According to media reports, 2016 was the 25th anniversary of the birth of the Internet, although a case can be made for birthdates as early as 1989. Email discussion lists were one of the early uses of the Internet, and the second half of the 1990s saw the creation of a large ecopsychology group moderated by the late Claudia Robinson. A number of participants discovered that her moderation was somewhat immoderate and left her list to create a new, smaller, but more inclusive ecopsychology discussion list. Several members of the list attended the “For the Love of Nature” conference in Scotland, co-organized by a member of that small list, Brendan Hill of the Centre for Human Ecology.
The list had a diverse membership from around the (mostly English-speaking) world with members in the US, Canada, the UK, Australia, New Zealand, South Africa, Belgium, and France. There was a consensus on the list that there was a need for enhanced communication beyond our small email list and occasional conferences. We had an extended discussion of our next step: Should we create an academic association with a peer-reviewed journal or should we have a very loose organization with a website and a more open magazine format? Informality and the magazine carried the day.
We called ourselves the International Community for Ecopsychology (ICE) and created the first versions of this website www.ecopsychology.org and our internet magazine Gatherings. All the work was performed by volunteers and all expenses (registration and hosting fees) were covered by donations from the members of ICE. By consensus we agreed not to carry commercial advertisements, charge for directory listings, or sell anything.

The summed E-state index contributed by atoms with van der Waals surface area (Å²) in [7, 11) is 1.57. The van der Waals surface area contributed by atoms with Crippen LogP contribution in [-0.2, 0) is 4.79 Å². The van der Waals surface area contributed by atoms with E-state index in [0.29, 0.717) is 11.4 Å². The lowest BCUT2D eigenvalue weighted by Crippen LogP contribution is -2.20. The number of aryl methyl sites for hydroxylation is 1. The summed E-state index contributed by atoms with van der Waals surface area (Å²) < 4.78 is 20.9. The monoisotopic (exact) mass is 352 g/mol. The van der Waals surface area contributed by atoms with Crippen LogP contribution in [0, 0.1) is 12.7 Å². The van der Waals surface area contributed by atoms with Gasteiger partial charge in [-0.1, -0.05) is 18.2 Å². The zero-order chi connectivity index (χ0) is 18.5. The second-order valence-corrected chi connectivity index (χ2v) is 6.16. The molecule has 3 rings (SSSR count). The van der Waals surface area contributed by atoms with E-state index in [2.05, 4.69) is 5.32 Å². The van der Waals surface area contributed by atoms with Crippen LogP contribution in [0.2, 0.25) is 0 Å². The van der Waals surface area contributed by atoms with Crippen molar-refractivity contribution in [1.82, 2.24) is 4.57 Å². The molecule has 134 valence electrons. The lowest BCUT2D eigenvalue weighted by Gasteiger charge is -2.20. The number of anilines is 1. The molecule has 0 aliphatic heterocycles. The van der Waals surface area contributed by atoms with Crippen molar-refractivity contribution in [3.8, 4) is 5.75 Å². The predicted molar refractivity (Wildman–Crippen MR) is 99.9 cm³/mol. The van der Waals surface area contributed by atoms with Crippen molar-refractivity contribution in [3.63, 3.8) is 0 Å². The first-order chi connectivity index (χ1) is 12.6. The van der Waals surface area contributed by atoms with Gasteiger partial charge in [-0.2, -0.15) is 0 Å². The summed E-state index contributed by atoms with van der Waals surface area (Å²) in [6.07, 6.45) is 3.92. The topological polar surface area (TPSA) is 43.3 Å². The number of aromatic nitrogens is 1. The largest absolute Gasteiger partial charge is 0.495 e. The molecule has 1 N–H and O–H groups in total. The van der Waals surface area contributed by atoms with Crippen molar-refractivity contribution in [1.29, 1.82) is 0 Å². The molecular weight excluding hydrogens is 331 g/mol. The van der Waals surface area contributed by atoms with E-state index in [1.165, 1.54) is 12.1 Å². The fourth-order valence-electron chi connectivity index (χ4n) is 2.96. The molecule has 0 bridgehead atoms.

The first edition of Gatherings appeared in late 1999. The internet was still in its childhood and information was difficult to find. Google had only been online for a year and Wikipedia was still two years in the future. The response to our effort was large and positive and there was no question that we were filling an important need: Our directory soon had more than 100 listings from 25 different countries and our articles were being widely cited.
But as the Internet reaches 25 and ICE approaches 17, times are changing. The field of ecopsychology now has academic journals, there are several national and international organizations, numerous web sites, and active discussions on Facebook and probably elsewhere. As the ecopsychology community has changed, so has our ecology: Climate change and other global issues have made environmentalism and environmental issues much more prominent and critical than they were, while ecotherapy and nature healing have become almost mainstream.
What is the continuing role for www.ecopsychology.org? Where do we go from here? It would be great to read comments from our readers, supporters, current and former members, and maybe even future members of ICE.